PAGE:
The hidden side of linked data
What happens when information about us on the web is no longer disparate, no longer hidden in the database — locked away by thousands of different privacy policies that non of us read (at least I don’t). We all leave a trail on the web no matter how socially networked we are. Every quick response to a blog entry, every review on Amazon, every rating on eBay; all lead to a clearer “picture” of us . This picture shows more of “who” we are and “what” we do and maybe even “why” we are doing it.
This can be a bit scary. Actually, this IS scary. Do I really want someone to know all the things I have purchased on eBay, all the books I reviewed on Amazon and all the replies I have made in blogs — all conveniently located in one nice little search? Or all nicely linked together with intelligent data embedded as microformats or RDFa.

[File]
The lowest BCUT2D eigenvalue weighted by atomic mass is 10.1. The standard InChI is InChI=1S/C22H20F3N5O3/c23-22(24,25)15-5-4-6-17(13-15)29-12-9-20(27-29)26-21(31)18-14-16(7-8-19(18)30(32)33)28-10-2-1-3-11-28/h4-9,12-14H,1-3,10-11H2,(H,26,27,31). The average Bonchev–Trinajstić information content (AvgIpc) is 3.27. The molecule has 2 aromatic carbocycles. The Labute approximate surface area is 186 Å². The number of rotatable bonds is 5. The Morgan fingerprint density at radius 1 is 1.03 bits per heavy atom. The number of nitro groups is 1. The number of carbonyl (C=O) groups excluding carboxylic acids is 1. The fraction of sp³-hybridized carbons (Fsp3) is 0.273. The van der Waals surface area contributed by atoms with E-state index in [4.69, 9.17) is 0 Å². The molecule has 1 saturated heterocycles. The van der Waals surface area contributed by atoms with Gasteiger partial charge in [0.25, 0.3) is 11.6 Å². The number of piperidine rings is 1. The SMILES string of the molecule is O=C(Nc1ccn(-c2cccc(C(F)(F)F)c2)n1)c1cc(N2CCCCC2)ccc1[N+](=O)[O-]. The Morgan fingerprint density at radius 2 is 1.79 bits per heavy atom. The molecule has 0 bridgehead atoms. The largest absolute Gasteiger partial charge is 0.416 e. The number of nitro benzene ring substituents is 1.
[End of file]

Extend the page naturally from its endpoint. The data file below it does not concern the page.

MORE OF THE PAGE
This information is publicly available and if someone was really keen could go out and scrape this data together. As a matter of fact there are an increasing, yet small, group of people search engines out there already. But these search engines are working like Google works, with mostly unstructured, raw data. The people search engines are tuned to work with raw text and some other key identifiers to build up there profiles. Brute force is pretty much the key.
Microformats, RDFa, RDF, FOAF, Open Social (and more) all are building a more structured web, one where brute force is no longer the only way to find connections and find things. There is a lot of unknowns about these previous hidden connections becoming very prominent and more importantly, easy to find. If a very educated audience of microformatters are surprised by what is connected, what happens when the general web audience starts to see these things apparently “appear” out of thin air?
I don’t think they will be happy, not at all.